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Mycorrhiza. 2017 Nov;27(8):791-799. doi: 10.1007/s00572-017-0794-8. Epub 2017 Aug 10.

Arbuscular mycorrhizal fungus inoculation reduces the drought-resistance advantage of endophyte-infected versus endophyte-free Leymus chinensis.

Author information

1
College of Life Sciences, Nankai University, Tianjin, 300071, People's Republic of China.
2
College of Life Sciences, Nankai University, Tianjin, 300071, People's Republic of China. renanzhi@nankai.edu.cn.

Abstract

Grasses can be infected simultaneously by endophytic fungi and arbuscular mycorrhizal (AM) fungi. In this study, we tested the hypothesis that endophyte-associated drought resistance of a native grass was affected by an AM fungus. In a greenhouse experiment, we compared the performance of endophyte-infected (EI) and endophyte-free (EF) Leymus chinensis, a dominant species native to the Inner Mongolia steppe, under altered water and AM fungus availability. The results showed that endophyte infection significantly increased drought resistance of the host grass, but the beneficial effects were reduced by AM fungus inoculation. In the mycorrhizal-non-inoculated (MF) treatment, EI plants accumulated significantly more biomass, had greater proline and total phenolic concentration, and lower malondialdehyde concentration than EF plants. In the mycorrhizal-inoculation (MI) treatment, however, no significant difference occurred in either growth or physiological characters measured between EI and EF plants. AM fungus inoculation enhanced drought resistance of EF plants but had no significant effect on drought resistance of EI plants, thus AM fungus inoculation reduced the difference between EI and EF plants. Our findings highlight the importance of interactions among multiple microorganisms for plant performance under drought stress.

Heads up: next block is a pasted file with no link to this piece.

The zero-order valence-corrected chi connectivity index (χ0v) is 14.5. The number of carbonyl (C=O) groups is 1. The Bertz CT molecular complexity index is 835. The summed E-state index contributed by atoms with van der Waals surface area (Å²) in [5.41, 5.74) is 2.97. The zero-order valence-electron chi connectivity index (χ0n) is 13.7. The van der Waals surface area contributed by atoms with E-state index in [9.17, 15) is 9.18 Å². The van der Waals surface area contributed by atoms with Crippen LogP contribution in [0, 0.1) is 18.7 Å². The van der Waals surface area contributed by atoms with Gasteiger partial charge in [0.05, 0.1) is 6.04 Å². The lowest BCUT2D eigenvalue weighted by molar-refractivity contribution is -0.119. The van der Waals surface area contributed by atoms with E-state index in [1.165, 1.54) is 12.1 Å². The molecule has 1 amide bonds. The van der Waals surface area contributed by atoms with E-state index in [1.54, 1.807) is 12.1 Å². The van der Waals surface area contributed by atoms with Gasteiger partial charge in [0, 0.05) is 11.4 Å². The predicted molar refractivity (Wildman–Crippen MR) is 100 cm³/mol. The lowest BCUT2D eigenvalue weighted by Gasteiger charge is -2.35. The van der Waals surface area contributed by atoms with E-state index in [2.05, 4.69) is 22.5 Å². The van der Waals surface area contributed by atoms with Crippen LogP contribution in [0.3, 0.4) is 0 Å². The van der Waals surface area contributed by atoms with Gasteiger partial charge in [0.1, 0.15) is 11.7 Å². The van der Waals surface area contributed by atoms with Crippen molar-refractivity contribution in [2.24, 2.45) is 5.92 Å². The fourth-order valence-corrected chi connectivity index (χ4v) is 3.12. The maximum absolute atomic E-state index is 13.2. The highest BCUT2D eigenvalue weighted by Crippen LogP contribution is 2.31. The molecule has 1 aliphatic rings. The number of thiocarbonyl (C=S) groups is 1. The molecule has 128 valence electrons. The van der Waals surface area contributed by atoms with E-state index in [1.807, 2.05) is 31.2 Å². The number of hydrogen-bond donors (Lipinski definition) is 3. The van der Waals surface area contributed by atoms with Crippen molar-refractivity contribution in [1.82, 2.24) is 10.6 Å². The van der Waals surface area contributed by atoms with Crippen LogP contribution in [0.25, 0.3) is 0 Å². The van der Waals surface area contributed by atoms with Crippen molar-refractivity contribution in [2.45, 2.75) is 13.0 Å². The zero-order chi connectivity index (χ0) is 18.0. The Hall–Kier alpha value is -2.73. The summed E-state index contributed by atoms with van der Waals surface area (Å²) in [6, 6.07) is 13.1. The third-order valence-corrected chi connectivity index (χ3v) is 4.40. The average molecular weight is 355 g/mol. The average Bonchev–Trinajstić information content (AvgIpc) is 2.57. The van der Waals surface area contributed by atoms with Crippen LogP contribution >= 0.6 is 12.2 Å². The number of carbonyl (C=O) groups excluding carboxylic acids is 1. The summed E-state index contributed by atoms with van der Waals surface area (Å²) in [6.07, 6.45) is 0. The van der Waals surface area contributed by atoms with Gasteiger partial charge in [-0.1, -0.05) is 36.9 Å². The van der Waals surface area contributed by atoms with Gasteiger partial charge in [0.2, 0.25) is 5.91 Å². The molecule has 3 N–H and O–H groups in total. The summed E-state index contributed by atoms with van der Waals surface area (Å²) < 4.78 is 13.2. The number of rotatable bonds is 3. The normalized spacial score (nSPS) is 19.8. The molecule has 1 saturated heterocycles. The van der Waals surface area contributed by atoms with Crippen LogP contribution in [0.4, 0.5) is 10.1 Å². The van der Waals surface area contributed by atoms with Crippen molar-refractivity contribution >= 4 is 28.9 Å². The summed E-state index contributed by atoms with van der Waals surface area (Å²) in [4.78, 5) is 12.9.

KEYWORDS:

Arbuscular mycorrhizal fungi; Drought; Endophytic fungi; Inner Mongolian steppe; Leymus chinensis

PMID:
28799077
DOI:
10.1007/s00572-017-0794-8
[Indexed for MEDLINE]

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